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Cholodenko, Lisa (b. 1964)  
 
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Cholodenko made her feature-length film debut in 1998 with the well-received and attention-getting High Art.

The film stars Ally Sheedy, in a career-reviving role, as a once-celebrated photographer named Lucy Berliner who has retreated from the art world to live a louche and insulated life with her German, heroin-addicted, former film actress girlfriend, Greta (Patricia Clarkson). Lucy is befriended by her ostensibly heterosexual downstairs neighbor, Syd (Radha Mitchell), an associate editor at a fashionable photography magazine, who hopes to lure Lucy out of retirement. The two women's working relationship, however, soon turns sexual.

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As Janet Maslin observed in her review of the film for the New York Times, "Syd's professional seduction of Lucy is complicated by Lucy's sexual gamesmanship with Syd."

The film had its premiere at the 1998 Sundance Film Festival in Park City, Utah, where Cholodenko won the Waldo Salt Screenwriting Award, which recognizes outstanding screenwriting. High Art also won the Jury Special Prize at the 1998 Deauville, France Film Festival and was named Outstanding Film at the 1999 GLAAD Media Awards.

For her work on the film, Ally Sheedy was named Best Actress at the 1998 Los Angles Film Critics Association Awards and the 1999 National Society of Film Critics Awards, as well as Best Female Lead at the 1999 Independent Spirit Awards.

Cholodenko's second feature film, Laurel Canyon (2002), revolves around Jane Bentley (Frances McDormand), a freewheeling and world-renowned record producer, her angry and defensive grown son Sam (Christian Bale), and his fiancée, Alex (Kate Beckinsale), a research scientist.

Sam, a recently graduated psychiatrist, is about to begin his residency at a Los Angeles hospital, and the couple plans to stay in Jane's vacant house in the bohemian L.A. enclave known as Laurel Canyon, which was also famous in the 1960s and 1970s as the home of many rock musicians, while Alex completes her dissertation on the mating habits of the fruit fly. However, at the last minute, Jane decides to stay in her Laurel Canyon home instead of moving to her beach house as originally planned.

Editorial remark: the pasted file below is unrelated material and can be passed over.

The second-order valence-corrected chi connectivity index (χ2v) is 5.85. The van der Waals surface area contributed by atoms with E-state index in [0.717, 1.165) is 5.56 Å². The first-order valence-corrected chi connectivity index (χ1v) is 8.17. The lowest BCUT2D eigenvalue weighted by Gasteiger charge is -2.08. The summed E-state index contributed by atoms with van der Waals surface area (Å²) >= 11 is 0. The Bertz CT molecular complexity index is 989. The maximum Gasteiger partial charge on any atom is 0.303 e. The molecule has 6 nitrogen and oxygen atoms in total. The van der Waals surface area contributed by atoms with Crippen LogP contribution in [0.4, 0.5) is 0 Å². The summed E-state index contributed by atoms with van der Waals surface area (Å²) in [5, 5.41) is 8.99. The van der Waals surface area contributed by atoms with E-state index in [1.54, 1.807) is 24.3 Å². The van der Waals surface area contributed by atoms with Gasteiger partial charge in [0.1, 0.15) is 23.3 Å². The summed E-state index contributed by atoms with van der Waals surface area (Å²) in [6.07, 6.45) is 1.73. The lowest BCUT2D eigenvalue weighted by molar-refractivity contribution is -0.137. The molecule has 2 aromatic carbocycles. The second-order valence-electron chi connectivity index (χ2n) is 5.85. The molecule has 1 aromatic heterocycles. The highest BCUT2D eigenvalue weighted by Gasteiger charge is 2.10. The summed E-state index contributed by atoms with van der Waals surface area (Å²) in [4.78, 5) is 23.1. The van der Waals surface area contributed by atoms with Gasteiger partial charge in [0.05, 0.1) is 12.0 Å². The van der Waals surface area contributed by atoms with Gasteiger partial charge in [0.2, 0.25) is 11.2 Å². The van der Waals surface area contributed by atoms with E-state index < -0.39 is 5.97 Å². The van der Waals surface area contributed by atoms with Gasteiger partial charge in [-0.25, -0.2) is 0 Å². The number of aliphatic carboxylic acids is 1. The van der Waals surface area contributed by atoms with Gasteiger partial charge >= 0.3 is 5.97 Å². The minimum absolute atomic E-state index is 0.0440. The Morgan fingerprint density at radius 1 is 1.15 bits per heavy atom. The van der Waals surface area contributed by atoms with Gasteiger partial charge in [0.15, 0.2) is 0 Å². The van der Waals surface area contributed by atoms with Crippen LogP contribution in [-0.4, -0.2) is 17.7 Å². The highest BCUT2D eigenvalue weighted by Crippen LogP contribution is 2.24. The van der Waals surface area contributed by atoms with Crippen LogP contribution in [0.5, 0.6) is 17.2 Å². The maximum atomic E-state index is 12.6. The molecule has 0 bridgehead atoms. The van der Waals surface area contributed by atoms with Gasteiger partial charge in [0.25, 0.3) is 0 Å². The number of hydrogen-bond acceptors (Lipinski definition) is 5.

Jane is completing an album in her home studio with a British rock band, and has become sexually involved with the band's lusty lead singer Ian (Alessandro Nivola), who is roughly the same age as her son. While Sam is at work in the hospital (and increasingly forming an intense bond with a second-year resident played by Natascha McElhone), Alex is at first annoyed by, but nevertheless inexorably drawn to, the hedonistic world swirling around her, which includes an impromptu naked late-night swim with Jane and Ian, and culminates in exchanged kisses with her future mother-in-law.

Cholodenko won the Dorothy Arzner Prize, which rewards outstanding direction of a film, at the 2003 Director's View Film Festival in Stamford, Connecticut, for Laurel Canyon, and both McDormand and Nivola were nominated for 2004 Independent Spirit Awards for their roles in the film.

While working on Laurel Canyon, Cholodenko met her current partner, Wendy Melvoin, a musician who is perhaps best known for her work with Prince in the 1980s and as one-half of the duo Wendy & Lisa with her former girlfriend, Lisa Coleman.

In an interview with The Observer, Cholodenko explained that Melvoin contacted her because she and Coleman wanted to work on the score for Laurel Canyon. "They kept calling me," Cholodenko remembered. "They were relentless. I was like, leave me alone! I had no recollection of them, except as these girls . . . dancing behind Prince."

But eventually Cholodenko met with the two women, and although nothing came of the meeting professionally, she found herself attracted to Melvoin. The two women traded telephone numbers, but Cholodenko did not follow up, believing that Melvoin was still in a relationship with Coleman.

Several years later, when Cholodenko moved from New York back to Los Angeles, she found Melvoin's phone number and thought, "I should call those nice lesbians. That might make me feel better."

"So I called," Cholodenko continued, "and [Melvoin] came alone to pick me up for dinner and that was kind of it. We got together pretty quickly."

In 2005, Cholodenko and Melvoin decided to have a child. As Cholodenko explained, "We were unsure if we were going to do it with a friend or with an anonymous person, and what did that mean for us and for the kid. . . . There was a certain amount of hand wringing over it."

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